• Yes! I’m no photography expert, at all, but when shooting something outside with a mind toward drawing or painting it later I sometimes take a couple pics of the same scene adjusting the exposure–up a little to get the details in shadows of the subject, and down to get the nice color of the sky, details in the clouds. One size not fitting all. The camera is just not as dextrous as your eyeball.

  1. I agree completely about the camera. I am not on board with people who see it as a negative; I regard the camera as an additional tool. However understand that the reason the camera is regarded negatively derives from some artists who *only* work from photos and do it poorly because photos flatten color and add really flat areas of black where luminous shadows will be, and also distort the perspective. I think with drawing/painting outside as a start and finishing at home is perfectly valid because you are recording and experiencing a scene, very different than using photos alone. Anyway, getting back to JAMIE. I am crazy happy that we can do this together and enjoy drawing and painting, each of us with goals of our own – but TOGETHER. That is just fun.

  2. Jamie, these drawings … wow, I think they are amazing. I so admire people who can draw or paint, as I can barely sketch a decent stick figure. (This means that I must admire my brother; yes, ok, I admit that … A little bit …) And here you are doing it left handed! Extremely impressive! Keep it up, clumsy or no. I love seeing both of your sketches! (yours and Julia’s).

  3. These are so beautiful Jamie! And what a great goal to paint on site once a week! I cheer you guys on ! And I better start moving ;p Your paintings are so beautiful, made me realized how lazy I’ve been… You are amazing!!

    • they’re beyond lovely, Jamie. Seeing the tenacity and strength of your creative ability pushing past your injurious disability to the point where you are rendering such beautiful artwork makes the word “inspirational” trite and cheap. I find my own personal inspiration in shit like this. Thank you.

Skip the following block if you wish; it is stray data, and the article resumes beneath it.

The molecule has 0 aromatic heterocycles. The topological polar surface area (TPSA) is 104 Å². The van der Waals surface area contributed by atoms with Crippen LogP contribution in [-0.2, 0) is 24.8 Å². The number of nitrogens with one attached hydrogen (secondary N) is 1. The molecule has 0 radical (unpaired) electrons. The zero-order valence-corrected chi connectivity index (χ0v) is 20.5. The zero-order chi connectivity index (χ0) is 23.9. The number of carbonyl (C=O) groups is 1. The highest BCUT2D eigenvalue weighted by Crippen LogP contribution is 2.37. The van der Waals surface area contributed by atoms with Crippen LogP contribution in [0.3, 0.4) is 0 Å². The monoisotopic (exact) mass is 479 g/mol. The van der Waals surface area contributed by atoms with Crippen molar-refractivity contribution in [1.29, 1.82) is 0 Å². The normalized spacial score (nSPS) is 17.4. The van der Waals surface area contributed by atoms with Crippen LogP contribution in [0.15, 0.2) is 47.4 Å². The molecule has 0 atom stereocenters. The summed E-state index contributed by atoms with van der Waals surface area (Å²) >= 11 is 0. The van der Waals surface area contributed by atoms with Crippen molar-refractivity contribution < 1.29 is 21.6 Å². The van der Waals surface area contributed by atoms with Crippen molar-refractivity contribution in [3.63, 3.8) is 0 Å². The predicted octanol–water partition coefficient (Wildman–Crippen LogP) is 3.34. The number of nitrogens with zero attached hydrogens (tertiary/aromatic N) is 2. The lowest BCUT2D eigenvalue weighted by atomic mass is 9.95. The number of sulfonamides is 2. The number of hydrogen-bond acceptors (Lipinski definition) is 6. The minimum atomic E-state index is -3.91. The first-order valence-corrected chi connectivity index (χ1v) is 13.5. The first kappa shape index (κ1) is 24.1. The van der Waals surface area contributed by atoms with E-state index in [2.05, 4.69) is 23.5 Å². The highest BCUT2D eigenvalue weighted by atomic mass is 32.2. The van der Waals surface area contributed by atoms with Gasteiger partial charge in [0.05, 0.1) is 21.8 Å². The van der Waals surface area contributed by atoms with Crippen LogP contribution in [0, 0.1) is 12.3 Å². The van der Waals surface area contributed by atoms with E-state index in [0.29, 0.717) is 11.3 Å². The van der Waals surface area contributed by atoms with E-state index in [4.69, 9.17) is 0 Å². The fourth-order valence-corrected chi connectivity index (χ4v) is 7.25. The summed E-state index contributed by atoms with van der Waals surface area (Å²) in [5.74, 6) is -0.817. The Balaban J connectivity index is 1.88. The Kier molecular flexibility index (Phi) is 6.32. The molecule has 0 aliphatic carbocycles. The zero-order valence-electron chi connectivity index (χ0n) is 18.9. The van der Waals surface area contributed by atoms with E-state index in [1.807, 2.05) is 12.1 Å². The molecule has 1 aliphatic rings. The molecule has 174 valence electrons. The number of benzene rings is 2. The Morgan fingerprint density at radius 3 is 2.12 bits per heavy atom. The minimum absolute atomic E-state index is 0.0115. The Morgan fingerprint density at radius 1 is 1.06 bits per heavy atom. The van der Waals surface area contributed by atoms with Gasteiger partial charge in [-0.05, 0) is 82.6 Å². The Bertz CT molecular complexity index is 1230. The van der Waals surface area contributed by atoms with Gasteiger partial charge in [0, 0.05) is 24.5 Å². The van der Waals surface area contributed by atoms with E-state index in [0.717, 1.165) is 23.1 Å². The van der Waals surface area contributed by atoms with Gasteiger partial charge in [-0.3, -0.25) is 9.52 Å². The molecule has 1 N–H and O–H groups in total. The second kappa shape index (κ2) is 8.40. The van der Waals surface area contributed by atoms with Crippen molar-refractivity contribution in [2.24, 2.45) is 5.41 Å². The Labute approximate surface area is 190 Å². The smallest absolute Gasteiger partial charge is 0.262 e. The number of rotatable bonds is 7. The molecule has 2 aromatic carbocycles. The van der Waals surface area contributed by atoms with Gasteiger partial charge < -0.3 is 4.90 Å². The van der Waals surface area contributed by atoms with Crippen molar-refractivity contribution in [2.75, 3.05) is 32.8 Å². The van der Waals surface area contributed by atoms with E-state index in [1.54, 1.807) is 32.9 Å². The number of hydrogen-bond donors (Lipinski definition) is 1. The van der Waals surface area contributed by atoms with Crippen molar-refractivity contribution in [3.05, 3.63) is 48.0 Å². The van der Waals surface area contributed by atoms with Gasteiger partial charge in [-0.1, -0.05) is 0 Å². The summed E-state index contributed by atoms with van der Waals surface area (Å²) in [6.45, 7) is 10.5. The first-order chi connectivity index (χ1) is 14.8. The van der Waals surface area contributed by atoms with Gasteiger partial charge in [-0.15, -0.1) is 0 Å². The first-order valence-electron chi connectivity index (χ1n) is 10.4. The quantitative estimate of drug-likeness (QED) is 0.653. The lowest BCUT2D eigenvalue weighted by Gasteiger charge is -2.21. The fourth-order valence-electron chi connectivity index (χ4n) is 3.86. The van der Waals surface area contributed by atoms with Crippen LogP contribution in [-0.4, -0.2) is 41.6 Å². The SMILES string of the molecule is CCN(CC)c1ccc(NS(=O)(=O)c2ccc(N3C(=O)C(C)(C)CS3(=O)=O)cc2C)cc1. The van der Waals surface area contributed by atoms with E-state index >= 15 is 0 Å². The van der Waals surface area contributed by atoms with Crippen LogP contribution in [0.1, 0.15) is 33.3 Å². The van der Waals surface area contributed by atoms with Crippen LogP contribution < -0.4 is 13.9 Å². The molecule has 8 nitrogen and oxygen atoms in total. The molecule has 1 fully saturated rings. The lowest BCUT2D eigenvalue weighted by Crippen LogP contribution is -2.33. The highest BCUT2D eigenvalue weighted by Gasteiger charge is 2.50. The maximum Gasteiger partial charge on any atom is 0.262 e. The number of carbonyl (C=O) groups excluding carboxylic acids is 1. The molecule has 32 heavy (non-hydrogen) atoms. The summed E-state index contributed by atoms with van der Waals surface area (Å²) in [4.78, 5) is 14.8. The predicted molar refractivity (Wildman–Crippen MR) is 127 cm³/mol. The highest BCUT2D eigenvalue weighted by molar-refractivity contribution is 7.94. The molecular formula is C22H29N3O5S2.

4. Taking our lead from you love-birds, Wendy and I have embarked on an “en plane indoors” excursion to watch your bonza leftie artworks on the laptop in the comfort of our home study. Don’t know much about left-handed drawing, but I know what I like (Ha!).Great stuff, my dear boy; keep it up. Love Dad,and over to Wendy.

    Loved the white house, James – beaut touch of achitectural drawing and light! Thanks for sharing it wth us! Looking forward to seeing more! Wendy x

    • Thanks a lot for the encouragement, you two. I sweated bullets (in slow motion) over these, but I think I am improving so it is worth it. The retraining of my LEFT hand is hard, but not as much as the retraining of my RIGHT, or of the pesky leg either..

    • Thanks, Ikumi but I think you’d do much better if you spent as long as I did. Each of these would take about an hour, or maybe two, with my right hand but took DAYS with my left.

    • Nah, it’s more than time spent on the piece. I think art consists of something like 70% thinking and 30% execution. You may have lost some physical abilities in your hands, but the knowledge is still there!